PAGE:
You can never know your customers well enough. That’s why customer intelligence, which helps you understand them better—especially their behavior—is so crucial. This improved knowledge will help you make smarter decisions about your customers. But, with so much data—we produced 90 percent of all the data in history in the last two years—figuring out how best to harness it can be challenging. Here are several techniques for gathering and using customer data.
- Celebrate the customer's voice. Make it easy for them to give you feedback, both positive and constructive, through multiple channels (e.g., your website, surveys, sellers, etc.). And make sure they know you’re taking action on that feedback.
- Monitor your customer data as often as possible. Capture data at every touchpoint your customers have with your business. Then, continually keep track of it and look for trends.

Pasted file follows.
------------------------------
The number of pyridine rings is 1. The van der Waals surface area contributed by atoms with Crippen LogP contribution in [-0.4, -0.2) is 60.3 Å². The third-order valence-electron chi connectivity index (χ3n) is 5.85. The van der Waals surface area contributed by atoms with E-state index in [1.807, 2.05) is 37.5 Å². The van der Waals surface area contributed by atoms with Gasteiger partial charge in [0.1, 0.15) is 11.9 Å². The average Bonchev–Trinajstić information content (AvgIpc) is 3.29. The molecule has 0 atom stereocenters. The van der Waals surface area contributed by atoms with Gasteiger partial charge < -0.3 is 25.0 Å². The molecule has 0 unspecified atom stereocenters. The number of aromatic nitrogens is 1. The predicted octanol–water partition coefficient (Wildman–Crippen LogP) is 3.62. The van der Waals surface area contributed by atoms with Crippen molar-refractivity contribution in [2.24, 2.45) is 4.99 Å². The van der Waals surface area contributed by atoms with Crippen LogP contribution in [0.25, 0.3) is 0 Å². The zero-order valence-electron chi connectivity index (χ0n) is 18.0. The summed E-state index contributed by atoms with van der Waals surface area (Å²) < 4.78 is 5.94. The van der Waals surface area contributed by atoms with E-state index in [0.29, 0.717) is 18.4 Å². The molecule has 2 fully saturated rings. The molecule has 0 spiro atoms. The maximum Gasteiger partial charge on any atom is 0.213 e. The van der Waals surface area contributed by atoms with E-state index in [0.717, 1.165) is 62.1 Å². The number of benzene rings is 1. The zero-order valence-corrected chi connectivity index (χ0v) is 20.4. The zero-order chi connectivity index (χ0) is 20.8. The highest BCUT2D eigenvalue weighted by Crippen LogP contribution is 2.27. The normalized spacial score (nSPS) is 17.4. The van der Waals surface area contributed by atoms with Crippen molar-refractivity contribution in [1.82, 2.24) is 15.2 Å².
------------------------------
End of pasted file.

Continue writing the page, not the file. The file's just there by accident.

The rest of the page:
- Leverage the power of artificial intelligence (AI). AI is vital to uncovering trends and insights because it can sift through and analyze the immense amounts of data that your business collects.
- Respond to customer issues as quickly as possible. Enough said.
3. Incorporate customer testimonials
The adage, “show not tell” still reigns. And when it comes to convincing new customers, one of your best tools is to show them how satisfied your current and previous customers are. Testimonials, which are often customer quotes or case studies, can help you:
- Build trust and credibility with your products and services
- Humanize your brand, making it easier for customers to relate to what you sell
- Help your leads picture themselves enjoying the benefits of your solution
There are many ways you can create great customer testimonials. We don’t have room to cover them all, but below are some proven tactics that have been successful for others.
Ask your most faithful clients for a testimonial. They are most likely to agree, work with you, and give you the kind of information (data and relevant quotes) you want.